Try not to be too ambitious with your first rag rug cushion. Once you’ve got confident with the rag rug techniques and how different fabrics will react, you can tackle your Mona Lisa. Choose a simple design and colours you love and you cannot go wrong.
If you’re doing a one-colour background, it can look very nice to blend different shades of the same colour together in the background. As cushions aren’t that large, they’re a great project for using up small scraps of fabric.
For cushions, the same rules apply as with rugs. Don’t use fabrics that shed too much, as you’ll be forever lint-rolling yourself after leaning on the cushion. Try to incorporate different textures where you can, but bear in mind, the softer your fabric is, the nicer it will be to lean on.
Depending on the 100% Wool Blanket Yarn, sometimes it helps to cut the blanket yarn down the middle lengthways to make it a bit narrower. This will make the blanket yarn easier to pull through the hessian and will make it go further. See our Blanket Yarn Blog Post for more details.
Our Ragged Life Cushion Hessian has a 40 x 40cm square marked out to fit a standard cushion pad. To complete the cushion face, you should completely fill the hessian right up to the line. This will ensure you get a nice square cushion.
As a cushion isn’t all that big, it doesn’t really matter where you start, as it doesn’t become heavy and unwieldy like a rug. However, you’re still best working it in a logical manner if you can. Sometimes, we work from the outside of the cushion inwards (like in the blanket yarn cushion below), sometimes we work it in rows from one end to the other and sometimes we start with the main design feature and work from there. Comment below to let us know what you do!
When choosing a fabric for the envelope back of your cushion, try to choose a relatively medium to heavy weight fabric as it will help to counterbalance the weight of the rag rugging on the front. It’s also nice to choose a colour that complements the front if you can.
When assembling your cushion, it’s a lot easier to get close to the rag rugging when you use a zip foot on your sewing machine. Also, if you’re finding that the rag rugging is getting in your way as you sew, you can tape the pieces back beforehand.
Buy the hemmed hessian to make a rag rug cushion here.
Rag Rug Bouquet Design Tips:
Our Ragged Life Rag Rug Bouquets have become a firm favourite since we launched them in 2017. They’re wonderful for using up odds and ends from your stash and make a beautiful gift for loved ones. Below are just a few of our tips for designs, but you can see some of the gorgeous bouquets we’ve made and students have made in our blog post here.
Think about how your flowers are going to work as a set of seven before choosing your colours and fabrics. If you are struggling for inspiration, you can look up real life flower bouquets and use them as a rough colour guide.
Don’t necessarily discard a fabric because you don’t like its pattern. Much of the pattern will be lost when you cut up the garment, and some of the best flowers are made using ugly fabrics that have been cleverly cut up. If you’re unsure how a patterned fabric will look, crumple it up in your hands and that will be an approximation of how it will look when rag rugged.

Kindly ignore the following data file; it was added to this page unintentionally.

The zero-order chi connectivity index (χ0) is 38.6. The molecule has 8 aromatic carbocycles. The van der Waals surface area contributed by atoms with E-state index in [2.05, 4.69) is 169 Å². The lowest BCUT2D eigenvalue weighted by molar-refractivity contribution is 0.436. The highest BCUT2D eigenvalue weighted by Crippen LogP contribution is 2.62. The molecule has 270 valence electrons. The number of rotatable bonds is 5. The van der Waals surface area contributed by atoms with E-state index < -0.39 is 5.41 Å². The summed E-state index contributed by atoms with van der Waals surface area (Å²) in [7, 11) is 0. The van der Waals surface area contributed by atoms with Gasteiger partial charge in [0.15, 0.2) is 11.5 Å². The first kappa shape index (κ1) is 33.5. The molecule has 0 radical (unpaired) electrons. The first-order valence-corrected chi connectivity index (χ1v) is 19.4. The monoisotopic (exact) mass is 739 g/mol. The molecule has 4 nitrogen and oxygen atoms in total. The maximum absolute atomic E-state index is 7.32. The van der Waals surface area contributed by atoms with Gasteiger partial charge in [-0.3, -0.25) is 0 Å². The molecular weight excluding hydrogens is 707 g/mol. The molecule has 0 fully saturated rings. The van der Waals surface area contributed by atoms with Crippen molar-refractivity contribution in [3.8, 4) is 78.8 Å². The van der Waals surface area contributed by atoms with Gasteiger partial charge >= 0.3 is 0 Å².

You can shape the shaggy rag rug pieces to create different styles of rag rug flower for your bouquet. The ends could be pointed, rounded or feathered, for example. The images below give you an idea how different shapes of petals look when rag rugged (these are unassembled flowers).
What’s more, you can also play around with the lengths and widths of your pieces. As long as the centre of the strip is at least 1.5cm wide, it will hold tight enough into the hessian. Or you can pack multiple strands of thinner fabrics into one hole, as in the tapestry thread flower below. I particularly like cutting thin fabrics into very wide strips (approx 7cm wide) as they create beautiful folds within the flowers.
Rag rug bouquets look best when you combine a variety of different textures together (not just one).
Try to avoid extremely thin, floppy fabrics, as these will create sad, wilted flowers. If you are unsure if your fabric has enough structure, cut a piece and see how easily it stands up when you hold it vertically. If it completely flops, it probably won’t looks its best in the bouquet.
Fabrics with a bit of sheen catch the light and look great in a bouquet. Personally, I like lining fabrics and velvets for that reason.
Our Ragged Life Bouquet Hessian has been hemmed to create different size flowers to create a more varied and interesting looking bouquet. Rag rug bigger flowers in colours you’d like to stand out more and use the smaller flowers as your accents and highlights.
It doesn’t matter what order you fill your rag rug flowers in, but generally I work around the outside of the shape then fill in the centre. If you find this tricky though, you can work the flowers in rows from one end to the other.
You can tweak and trim your flowers once they are assembled onto the stems, so don’t panic if they’re looking a little wild early on.
Do not cut into your hessian under you have rag rugged all seven of your flowers. This will help to keep the hessian intact as you finish. If you are trimming your flowers out from the back of the hessian, make sure not to accidentally cut your shaggy rag rug pieces as you cut.
Once your flower are all assembled, place them in a vase with live foliage to make them look even more realistic. Cut your flower stems to different lengths to show off all the flowers from different angles.
Buy the hemmed hessian to make a rag rug bouquet here.
Wreath Design Tips:
Rag rug wreaths are a great decorative addition to any home. Whether you’re making them as a jolly feature on the door at Christmas, as a nod to pastels in Spring or maybe as a harvest-style Autumn edition, they’re one of the easiest and most satisfying rag rug projects to make.
Here are some rag rug design tips to get you going…